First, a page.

Parenting while feeling ill is a roller coaster, but How to Be a Good Mommy When You’re Sick can help level out the highs and lows.
Life with a newborn can be tricky enough. Add to that having a preemie while dealing with kidney failure, and it’s no wonder author Emily Graves found most parenting guides plainly insufficient.
Graves suffers from rheumatoid arthritis and low kidney function. Her joints can ache so much she can barely button her pants, and she can swell ten or more pounds a day. But with her preemie now three, Graves compiled her best successes in managing her health while working and mothering in How to Be a Good Mommy When You’re Sick: A Guide to Motherhood with Chronic Illness. The result is an empowering and instructional read that will benefit any parent struggling, not just those who are chronically ill.
At the core of her advice are five rules that can be applied to all facets of daily living: do not apologize; be happy with what you can do; take advantage of good days; be honest; and accept support and reject pity. She applies each of the five at the end of the chapters on, for instance, food, sleep, looking good, and scheduling.
All of the practical checklists and lists are reprinted in the last section of How to Be a Good Mommy When You’re Sick for ease of reference. There are some minor weaknesses in the text, such as typos like “scenting” as opposed to “scented” candle, a cited sample schedule that is missing, and an author who is misrepresented as Harvey “Kemp” instead of Karp. But these are easily overlooked because of the sheer usefulness of Graves’s words.
Graves should be commended for avoiding too-general advice like “acknowledge your limitations” and actually sharing her personal and specific ways of managing her health. For example, she explains that she started using a motorized cart at the grocery store, getting over the embarrassment of it in order to conserve her energy for playing with her son.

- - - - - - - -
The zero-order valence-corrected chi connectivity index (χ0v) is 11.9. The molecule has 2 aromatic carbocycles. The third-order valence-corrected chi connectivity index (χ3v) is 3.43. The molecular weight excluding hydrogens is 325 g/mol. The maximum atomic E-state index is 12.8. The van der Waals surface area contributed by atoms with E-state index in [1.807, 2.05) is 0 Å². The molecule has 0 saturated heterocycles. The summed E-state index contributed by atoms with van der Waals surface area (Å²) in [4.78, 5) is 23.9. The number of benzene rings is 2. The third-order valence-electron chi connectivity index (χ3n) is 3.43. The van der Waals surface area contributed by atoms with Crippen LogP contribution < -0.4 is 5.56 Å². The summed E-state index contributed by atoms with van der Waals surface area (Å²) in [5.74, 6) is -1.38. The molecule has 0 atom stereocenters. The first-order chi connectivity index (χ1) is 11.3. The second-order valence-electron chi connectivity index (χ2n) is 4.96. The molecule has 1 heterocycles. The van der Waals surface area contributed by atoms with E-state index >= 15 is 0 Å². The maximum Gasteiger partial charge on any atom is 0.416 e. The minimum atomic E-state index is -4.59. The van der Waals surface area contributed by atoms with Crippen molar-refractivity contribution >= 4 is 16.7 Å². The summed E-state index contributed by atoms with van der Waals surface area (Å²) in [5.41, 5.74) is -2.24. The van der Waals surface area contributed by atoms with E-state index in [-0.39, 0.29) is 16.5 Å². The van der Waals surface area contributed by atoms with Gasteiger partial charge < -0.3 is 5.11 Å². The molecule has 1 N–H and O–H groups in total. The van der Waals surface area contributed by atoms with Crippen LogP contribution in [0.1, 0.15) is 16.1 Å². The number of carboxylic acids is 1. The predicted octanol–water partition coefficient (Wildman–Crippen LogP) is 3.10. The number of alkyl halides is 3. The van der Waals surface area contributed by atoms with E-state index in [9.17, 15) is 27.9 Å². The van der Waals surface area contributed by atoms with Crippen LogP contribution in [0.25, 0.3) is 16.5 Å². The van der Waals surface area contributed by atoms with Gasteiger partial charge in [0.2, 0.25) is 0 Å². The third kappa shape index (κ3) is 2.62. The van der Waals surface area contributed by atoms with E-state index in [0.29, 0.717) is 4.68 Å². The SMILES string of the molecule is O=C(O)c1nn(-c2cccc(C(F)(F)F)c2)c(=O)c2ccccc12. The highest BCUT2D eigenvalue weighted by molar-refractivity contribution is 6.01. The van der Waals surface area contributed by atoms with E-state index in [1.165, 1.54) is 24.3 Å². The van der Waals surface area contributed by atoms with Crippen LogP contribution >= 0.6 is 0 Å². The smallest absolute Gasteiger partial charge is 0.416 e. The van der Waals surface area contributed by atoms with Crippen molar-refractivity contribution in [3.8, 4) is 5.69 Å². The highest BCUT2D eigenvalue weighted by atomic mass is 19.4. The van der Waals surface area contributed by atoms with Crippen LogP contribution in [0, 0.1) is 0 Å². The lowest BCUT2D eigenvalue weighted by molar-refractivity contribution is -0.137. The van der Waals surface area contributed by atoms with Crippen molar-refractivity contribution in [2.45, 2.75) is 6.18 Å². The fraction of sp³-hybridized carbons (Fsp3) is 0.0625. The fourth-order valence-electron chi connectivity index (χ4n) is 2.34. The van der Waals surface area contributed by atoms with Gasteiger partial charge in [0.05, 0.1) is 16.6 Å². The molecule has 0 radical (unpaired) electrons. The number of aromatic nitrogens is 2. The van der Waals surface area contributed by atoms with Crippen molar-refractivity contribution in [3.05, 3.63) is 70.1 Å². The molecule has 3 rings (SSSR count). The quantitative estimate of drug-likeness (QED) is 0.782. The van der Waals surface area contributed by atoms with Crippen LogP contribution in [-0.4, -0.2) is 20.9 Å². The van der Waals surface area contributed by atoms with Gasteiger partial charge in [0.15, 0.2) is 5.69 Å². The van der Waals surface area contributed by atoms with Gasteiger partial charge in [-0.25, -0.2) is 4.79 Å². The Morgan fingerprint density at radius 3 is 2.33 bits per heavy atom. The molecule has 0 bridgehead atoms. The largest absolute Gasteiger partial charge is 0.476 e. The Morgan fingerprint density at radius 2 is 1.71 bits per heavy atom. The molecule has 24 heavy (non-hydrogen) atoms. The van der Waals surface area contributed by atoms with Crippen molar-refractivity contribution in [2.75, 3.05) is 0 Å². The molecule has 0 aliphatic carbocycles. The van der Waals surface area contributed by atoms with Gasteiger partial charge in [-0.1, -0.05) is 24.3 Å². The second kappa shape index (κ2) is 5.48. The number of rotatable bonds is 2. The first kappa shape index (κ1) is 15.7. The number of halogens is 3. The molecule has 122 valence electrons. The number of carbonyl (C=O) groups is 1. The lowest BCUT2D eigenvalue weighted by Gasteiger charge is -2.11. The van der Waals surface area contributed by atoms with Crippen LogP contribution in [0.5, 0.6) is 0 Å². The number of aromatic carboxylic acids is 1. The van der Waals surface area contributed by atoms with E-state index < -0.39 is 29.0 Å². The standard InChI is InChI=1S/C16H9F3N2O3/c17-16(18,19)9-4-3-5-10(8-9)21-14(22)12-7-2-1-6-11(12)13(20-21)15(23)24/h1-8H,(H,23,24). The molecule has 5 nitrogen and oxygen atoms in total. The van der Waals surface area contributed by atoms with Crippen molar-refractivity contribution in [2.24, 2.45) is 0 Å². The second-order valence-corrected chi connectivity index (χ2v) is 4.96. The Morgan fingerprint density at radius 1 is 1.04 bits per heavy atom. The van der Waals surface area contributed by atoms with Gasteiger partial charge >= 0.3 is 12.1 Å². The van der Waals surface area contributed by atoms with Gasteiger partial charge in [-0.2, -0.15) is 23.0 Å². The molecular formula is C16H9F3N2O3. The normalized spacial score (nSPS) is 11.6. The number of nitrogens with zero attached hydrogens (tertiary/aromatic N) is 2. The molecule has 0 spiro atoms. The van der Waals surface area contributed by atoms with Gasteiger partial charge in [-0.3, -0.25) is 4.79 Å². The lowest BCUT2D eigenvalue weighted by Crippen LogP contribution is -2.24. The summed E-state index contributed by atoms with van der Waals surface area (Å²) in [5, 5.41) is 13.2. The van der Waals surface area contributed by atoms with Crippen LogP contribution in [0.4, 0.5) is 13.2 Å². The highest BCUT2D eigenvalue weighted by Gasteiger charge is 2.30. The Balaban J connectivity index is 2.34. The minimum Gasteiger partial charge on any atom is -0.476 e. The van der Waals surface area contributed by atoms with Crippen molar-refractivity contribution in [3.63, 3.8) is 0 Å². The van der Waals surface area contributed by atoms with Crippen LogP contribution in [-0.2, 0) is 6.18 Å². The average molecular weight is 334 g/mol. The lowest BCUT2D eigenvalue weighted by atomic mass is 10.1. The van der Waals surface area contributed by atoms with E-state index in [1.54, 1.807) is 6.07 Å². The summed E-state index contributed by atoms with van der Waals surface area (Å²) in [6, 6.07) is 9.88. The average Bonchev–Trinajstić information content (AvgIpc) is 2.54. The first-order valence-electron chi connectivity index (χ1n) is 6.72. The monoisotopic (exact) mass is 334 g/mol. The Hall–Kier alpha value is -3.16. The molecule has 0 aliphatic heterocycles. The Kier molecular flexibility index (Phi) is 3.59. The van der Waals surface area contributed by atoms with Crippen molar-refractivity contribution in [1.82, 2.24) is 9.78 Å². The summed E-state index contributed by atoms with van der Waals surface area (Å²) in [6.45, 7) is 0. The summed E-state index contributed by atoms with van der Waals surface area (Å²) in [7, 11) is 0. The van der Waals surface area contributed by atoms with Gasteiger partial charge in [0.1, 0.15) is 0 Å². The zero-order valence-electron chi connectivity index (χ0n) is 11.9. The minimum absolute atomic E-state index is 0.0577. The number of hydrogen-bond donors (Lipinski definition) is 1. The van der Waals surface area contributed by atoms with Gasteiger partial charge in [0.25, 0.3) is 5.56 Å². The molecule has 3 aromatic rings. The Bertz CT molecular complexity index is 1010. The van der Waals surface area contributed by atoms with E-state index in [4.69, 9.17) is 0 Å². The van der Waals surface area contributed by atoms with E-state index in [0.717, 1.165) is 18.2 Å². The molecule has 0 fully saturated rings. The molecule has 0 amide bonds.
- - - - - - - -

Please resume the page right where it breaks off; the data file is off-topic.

Parenting while feeling ill is a roller coaster, but this book can help level out the highs and lows. On good days, Graves reminds readers not to be tempted into skipping rest or doing too much because it will only make sick days worse. On bad days, she advises people to mentally “hoard” past personal victories, even suggesting parents keep a visual reminder of things they have accomplished to keep spirits high.
Furthermore Graves cautions against hiding your illness from others. Otherwise, being in public with what she calls, “one of her flare-ups,” could be more dispiriting. “When I see myself reflected in their widening eyes,” she so eloquently writes, “all the work I have done to accept the reality and limits of my situation can begin to unravel.”
Armed with How to Be a Good Mommy When You’re Sick, sick moms and dads have a great defense against becoming unraveled. And it’s not just those with a physiological condition that will find more balance through this guide. Overworked, stressed, or depressed parents will also greatly benefit from Graves’s book and get back to, as she writes, “loving living.”
Disclosure: This article is not an endorsement, but a review. The publisher of this book provided free copies of the book and paid a small fee to have their book reviewed by a professional reviewer. Foreword Reviews and Clarion Reviews make no guarantee that the publisher will receive a positive review. Foreword Magazine, Inc. is disclosing this in accordance with the Federal Trade Commission’s 16 CFR, Part 255.